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The Myth of the Normal Curve

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Edited By Curt Dudley-Marling and Alex Gurn

It is generally taken for granted that human behavior distributes along the lines of a bell-shaped, normal curve. This idea underpins much educational theory, research, and practice. There is, however, a considerable body of research demonstrating that the normal curve grossly misrepresents the human experience. Yet the acceptance of the normal curve continues to be used to pathologize children and adults with disabilities by positioning them as abnormal. Collectively, the contributors to this volume critique the ideology of the normal curve. Some explicitly challenge the assumptions that underpin the normal curve. Others indirectly critique notions of normality by examining the impact of normal curve thinking on educational policies and practices. Many contributors go beyond critiquing the normal curve to propose alternative ways to imagine human differences. All contributors agree that the hegemony of the normal curve has had a devastating effect on those presumed to live on the boundaries of normal.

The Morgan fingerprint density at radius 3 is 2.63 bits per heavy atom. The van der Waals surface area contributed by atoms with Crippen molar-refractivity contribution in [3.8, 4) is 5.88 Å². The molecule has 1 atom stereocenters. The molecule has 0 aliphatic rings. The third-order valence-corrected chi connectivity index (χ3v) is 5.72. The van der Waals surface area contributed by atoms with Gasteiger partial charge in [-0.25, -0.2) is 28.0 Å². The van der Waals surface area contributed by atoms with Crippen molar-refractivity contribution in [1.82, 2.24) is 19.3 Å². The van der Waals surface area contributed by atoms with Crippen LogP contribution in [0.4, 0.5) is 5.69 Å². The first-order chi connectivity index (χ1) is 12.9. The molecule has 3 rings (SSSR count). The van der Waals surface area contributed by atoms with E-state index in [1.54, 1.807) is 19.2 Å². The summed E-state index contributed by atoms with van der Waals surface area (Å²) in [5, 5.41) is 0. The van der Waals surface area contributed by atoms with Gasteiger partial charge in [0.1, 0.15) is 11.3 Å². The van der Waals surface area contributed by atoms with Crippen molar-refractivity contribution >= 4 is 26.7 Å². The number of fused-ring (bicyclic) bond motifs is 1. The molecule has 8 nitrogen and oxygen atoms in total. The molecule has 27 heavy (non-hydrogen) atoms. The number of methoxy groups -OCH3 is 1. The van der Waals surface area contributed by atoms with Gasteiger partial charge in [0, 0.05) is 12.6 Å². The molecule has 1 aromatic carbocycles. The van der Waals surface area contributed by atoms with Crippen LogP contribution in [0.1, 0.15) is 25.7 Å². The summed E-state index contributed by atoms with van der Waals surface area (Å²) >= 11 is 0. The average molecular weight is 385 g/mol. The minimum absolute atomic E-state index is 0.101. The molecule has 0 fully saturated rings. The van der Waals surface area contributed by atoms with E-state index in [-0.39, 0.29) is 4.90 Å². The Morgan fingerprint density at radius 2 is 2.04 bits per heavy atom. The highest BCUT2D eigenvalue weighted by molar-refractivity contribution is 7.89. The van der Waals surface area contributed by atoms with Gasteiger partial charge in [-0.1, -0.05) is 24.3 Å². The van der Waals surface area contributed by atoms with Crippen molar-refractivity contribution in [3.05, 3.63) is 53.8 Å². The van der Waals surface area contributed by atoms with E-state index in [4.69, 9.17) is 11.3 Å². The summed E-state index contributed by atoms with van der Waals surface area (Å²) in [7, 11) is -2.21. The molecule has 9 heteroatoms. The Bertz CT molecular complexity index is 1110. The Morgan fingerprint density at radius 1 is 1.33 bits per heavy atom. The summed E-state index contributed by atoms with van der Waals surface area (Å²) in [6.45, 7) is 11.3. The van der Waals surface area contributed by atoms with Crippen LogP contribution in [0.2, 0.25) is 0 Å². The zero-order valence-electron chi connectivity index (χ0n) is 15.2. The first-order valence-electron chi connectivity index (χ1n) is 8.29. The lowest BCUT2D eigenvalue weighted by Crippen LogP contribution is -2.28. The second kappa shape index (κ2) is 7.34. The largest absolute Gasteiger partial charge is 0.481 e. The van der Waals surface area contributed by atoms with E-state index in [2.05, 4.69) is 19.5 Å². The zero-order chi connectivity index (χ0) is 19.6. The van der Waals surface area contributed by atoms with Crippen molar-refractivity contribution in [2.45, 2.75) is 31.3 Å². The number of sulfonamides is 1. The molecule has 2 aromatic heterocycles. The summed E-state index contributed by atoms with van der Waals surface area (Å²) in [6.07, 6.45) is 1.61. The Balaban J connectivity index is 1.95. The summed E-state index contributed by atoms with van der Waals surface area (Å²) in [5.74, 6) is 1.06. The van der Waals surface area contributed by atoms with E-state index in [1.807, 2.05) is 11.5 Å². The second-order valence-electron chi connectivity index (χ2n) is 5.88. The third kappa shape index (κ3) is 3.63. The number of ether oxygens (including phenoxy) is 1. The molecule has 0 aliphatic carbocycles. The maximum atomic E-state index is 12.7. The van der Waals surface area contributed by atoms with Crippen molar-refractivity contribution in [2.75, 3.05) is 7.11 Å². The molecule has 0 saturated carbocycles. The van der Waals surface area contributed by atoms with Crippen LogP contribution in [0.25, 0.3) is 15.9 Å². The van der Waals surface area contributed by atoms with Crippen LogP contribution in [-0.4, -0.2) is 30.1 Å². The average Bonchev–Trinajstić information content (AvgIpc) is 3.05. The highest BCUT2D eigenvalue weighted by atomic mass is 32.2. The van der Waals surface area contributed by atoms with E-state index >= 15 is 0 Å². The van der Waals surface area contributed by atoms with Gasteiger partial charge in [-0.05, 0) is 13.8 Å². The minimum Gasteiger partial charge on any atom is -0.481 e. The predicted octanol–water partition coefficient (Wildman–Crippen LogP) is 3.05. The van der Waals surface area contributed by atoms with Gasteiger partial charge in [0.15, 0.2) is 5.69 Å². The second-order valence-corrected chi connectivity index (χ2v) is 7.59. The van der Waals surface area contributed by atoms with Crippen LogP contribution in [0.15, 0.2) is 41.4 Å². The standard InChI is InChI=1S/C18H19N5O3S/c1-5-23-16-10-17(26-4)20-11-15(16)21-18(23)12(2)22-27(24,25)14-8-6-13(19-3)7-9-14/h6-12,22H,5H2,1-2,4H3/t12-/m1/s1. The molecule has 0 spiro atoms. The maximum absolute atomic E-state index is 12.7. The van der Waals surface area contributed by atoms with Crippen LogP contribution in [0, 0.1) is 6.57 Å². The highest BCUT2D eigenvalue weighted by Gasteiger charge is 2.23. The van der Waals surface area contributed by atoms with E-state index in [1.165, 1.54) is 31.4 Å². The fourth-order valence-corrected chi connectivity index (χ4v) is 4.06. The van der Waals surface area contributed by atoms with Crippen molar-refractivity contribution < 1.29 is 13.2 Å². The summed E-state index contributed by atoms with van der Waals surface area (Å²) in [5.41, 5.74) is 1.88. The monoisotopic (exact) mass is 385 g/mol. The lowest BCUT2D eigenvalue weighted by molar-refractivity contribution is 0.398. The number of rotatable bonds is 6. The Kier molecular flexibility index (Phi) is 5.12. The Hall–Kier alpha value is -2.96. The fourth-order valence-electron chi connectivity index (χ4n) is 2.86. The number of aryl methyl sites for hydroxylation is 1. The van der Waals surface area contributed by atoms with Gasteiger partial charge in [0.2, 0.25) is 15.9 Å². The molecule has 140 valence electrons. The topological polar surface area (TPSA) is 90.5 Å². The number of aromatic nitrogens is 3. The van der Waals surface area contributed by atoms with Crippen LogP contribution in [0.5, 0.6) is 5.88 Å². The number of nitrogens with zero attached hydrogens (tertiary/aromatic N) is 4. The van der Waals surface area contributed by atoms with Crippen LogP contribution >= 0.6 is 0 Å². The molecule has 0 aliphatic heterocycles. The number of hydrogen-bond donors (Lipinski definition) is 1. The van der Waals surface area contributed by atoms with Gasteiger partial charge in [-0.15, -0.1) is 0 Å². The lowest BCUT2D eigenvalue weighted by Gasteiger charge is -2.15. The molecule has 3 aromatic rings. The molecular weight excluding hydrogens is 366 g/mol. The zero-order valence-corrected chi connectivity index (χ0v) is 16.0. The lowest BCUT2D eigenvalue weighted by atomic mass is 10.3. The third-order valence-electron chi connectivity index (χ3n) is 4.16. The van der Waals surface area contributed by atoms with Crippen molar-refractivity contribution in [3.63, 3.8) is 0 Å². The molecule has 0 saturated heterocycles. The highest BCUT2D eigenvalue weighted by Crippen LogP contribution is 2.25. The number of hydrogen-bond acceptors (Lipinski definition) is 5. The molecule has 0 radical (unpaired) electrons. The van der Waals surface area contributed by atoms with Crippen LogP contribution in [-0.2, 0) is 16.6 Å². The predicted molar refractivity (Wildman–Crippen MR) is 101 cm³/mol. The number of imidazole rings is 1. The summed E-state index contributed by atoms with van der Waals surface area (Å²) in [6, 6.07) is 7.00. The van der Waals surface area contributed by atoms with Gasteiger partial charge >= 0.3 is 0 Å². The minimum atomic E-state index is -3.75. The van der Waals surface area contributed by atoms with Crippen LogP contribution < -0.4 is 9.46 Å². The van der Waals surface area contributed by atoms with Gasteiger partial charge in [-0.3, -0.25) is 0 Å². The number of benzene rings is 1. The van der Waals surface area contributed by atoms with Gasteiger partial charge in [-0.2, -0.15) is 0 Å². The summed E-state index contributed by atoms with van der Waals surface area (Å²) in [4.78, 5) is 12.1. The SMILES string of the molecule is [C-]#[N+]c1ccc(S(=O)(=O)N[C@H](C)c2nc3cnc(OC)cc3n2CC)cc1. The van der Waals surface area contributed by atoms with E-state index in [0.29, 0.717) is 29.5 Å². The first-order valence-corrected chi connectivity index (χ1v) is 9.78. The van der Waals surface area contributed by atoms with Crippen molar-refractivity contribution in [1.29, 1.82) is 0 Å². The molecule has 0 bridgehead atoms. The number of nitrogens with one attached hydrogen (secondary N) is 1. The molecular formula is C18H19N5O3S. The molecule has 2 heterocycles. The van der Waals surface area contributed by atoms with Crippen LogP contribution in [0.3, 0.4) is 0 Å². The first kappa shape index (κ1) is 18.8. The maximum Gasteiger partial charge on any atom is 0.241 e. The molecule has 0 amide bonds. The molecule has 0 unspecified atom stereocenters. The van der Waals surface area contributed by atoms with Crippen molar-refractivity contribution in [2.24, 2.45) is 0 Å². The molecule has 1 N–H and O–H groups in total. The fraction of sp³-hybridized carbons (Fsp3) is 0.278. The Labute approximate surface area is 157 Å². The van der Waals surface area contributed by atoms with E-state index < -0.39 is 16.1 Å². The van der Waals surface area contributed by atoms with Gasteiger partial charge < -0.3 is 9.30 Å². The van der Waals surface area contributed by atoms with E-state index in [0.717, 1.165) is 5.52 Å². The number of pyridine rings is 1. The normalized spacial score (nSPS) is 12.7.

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4 Decentralizations and Redistributions: A Complex Reading of Normality - Brent Davis & Dennis Sumara 39

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Not-Normal Distributions What’s the magnitude of an average earthquake? The wealth of an average person? The “size” of an average war? The population of an average com- munity? The connectivity of an average Internet hub? The impact of an average idea? On the surface, it might seem as though there are reasonable and accurate answers to at least some of these questions. But, in fact, none actually makes sense. On the matter of earthquakes, for instance, it turns out that minor tremors are so frequent and numerous that if they were to be pooled and averaged with more major events, a normal or representative quake would be imperceptible to unaided senses. Similarly, the statistic obtained by dividing all of the world’s capital by its human population is utterly meaningless—indeed, worse than meaningless, many have argued. Such a datum conceals the obscene wealth of a few and the intense poverty of so many. The same reasoning can be used to critique and discard con- structs such as average disputes, average cities, average hubs, and average ideas. Statisticians realized the impossibility of some of these constructs early on, recommending alternatives to the mean as a “measure of central tendency” for phenomena that have a skewed-from-normal distribution. For example, at first glance, it would seem that the notion of median—the middle point when all of a set’s data are sequenced according to magnitude—would be useful to character- ize average wars and communities. Or perhaps the mode—the most frequently occurring...

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